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Cactus-inspired skin could mean serious improvement for fuel cell electric cars

Dr. Cara Doherty
Dr. Cara Doherty

Scientists with the Commonwealth Scientific and Industrial Research Organisation (CSIRO) and Hanyang University in Korea have developed a method of regulating water retention in polymeric membranes, which could have significant impact on making fuel cells smaller and more efficient.
In solving the problem of size that thermal and water systems add to fuel-cell systems, the scientists drew inspiration from nature, noticing the way a cactus keeps itself regulated for water and heat in extreme conditions.
“A cactus plant has tiny cracks, called stomatal pores, which open at night when it is cool and humid, and close during the day when the conditions are hot and arid. This helps it retain water,” said CSIRO researcher and co-author Dr. Cara Doherty. “This membrane works in a similar way. Water is generated by an electrochemical reaction, which is then regulated through nano-cracks within the skin. The cracks widen when exposed to humidifying conditions, and close up when it is drier.”
According to Dr. Doherty, this new research asserts that a fuel cell can be made up to more than four times more efficient in hot and dry conditions, remaining hydrated without the need for external humidifier equipment bulking out its form.
The multi-continent research research project, 10 years in the making and published in the journal Nature, demonstrates how a membrane using what the team calls “nano-cracks”, or tiny fissures in a hydrocarbon polymer membrane that retards water desorption and maintains ion conductivity, should mean improved performance while shrinking fuel cell bulk.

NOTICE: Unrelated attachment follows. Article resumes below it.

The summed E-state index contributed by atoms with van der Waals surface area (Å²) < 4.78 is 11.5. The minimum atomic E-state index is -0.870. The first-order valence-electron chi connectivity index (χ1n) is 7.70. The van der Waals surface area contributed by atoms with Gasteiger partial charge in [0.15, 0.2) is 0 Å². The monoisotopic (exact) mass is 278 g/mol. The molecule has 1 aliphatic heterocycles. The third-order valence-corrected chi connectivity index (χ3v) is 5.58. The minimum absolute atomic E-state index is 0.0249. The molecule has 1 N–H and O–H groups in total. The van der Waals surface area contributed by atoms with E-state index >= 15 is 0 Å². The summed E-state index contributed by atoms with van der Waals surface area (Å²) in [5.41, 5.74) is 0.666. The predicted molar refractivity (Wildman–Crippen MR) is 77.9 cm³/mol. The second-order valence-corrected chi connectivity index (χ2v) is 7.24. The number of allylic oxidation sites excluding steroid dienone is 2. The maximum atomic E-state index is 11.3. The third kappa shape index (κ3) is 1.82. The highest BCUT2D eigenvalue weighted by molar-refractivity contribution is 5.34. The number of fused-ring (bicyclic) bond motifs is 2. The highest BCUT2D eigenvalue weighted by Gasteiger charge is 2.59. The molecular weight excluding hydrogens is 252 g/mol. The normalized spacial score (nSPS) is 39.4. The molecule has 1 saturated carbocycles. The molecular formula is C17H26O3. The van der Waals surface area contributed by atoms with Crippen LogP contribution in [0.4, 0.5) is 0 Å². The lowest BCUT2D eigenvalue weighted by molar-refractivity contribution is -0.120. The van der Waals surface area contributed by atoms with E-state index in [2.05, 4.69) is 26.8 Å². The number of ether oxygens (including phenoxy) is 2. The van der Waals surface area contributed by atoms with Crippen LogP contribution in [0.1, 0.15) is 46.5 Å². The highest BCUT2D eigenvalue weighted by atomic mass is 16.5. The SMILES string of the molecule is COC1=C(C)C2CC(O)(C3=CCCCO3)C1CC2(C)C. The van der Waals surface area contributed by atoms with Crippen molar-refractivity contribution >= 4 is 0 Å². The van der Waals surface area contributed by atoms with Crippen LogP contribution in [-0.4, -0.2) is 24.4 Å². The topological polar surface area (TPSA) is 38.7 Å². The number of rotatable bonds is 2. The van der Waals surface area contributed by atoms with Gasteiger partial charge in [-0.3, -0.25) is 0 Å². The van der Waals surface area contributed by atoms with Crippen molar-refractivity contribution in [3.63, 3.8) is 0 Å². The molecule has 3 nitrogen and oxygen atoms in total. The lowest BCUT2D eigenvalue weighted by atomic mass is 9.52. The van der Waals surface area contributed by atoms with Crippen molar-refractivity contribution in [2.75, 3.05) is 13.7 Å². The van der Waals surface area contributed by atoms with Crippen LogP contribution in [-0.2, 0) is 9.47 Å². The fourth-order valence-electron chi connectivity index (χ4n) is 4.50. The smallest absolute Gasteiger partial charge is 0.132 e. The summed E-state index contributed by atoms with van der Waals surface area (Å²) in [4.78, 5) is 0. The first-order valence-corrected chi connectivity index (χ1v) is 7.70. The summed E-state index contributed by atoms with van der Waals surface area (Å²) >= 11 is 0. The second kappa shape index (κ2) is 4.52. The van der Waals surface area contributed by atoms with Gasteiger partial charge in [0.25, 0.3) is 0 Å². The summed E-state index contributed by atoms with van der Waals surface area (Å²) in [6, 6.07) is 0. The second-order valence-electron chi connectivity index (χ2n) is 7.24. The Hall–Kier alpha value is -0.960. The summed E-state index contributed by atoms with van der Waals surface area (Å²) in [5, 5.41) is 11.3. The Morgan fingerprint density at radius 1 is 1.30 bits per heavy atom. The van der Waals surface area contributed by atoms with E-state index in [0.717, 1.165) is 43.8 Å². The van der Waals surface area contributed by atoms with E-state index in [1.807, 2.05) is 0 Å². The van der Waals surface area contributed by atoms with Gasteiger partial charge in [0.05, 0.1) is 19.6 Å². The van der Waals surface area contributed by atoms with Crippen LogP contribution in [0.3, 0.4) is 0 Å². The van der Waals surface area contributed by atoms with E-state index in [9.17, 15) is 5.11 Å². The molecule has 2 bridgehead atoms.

“Fuel cells, like the ones used in electric vehicles, generate energy by mixing together simple gases, like hydrogen and oxygen. However, in order to maintain performance, proton exchange membrane fuel cells – or PEMFCs – need to stay constantly hydrated,” said co-author Dr. Aaron Thornton. “At the moment this is achieved by placing the cells alongside a radiator, water reservoir and a humidifier. The downside is that when used in a vehicle, these occupy a large amount of space and consume significant power.”
The research could have significant impact in Canada, which is a world leader in fuel cells, being home to both Ballard Power Systems (NASDAQ:BLDP) (TSX:BLD) and Hydrogenics Corporation (NASDAQ:HYGS) (TSX:HYG).
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Not to mention the fact that the fuel cell industry needs a shot in the arm as it appears to be losing competitive advantage to batteries in the electric vehicle arms race, with the success of companies like Tesla and various levels of government supporting the installation of street-side and roadway electric car charging stations.
In February 2015, Ballard announced an $80 million U.S. Technology Solutions transaction with Volkswagen for the transfer of the company’s automotive-related fuel cell intellectual property (IP) and a two-year extension on an engineering services contract.
And three years ago, a group consisting of Ford, Renault-Nissan and Daimler, with help from Ballard, announced plans to launch “the world’s first affordable, mass-market fuel cell car” by 2017, jointly developing a fuel cell system to and advance the availability of zero-emission vehicles.
Leaders in the fuel cell space will obviously be watching this new scientific development with interest, as it may impact technologies developed by at least two world-class Canadian companies.
“At the moment, one of the main barriers to the uptake of fuel cell electric vehicles is water management and heat management in fuel cell systems. This research addresses this hurdle, bringing us a step closer to fuel cell electric vehicles being more widely available,” said research leader Professor Young Moo Lee from Hanyang University. “This technique could also be applied to other existing technologies that require hydrated membranes, including devices for water treatment and gas separation.”

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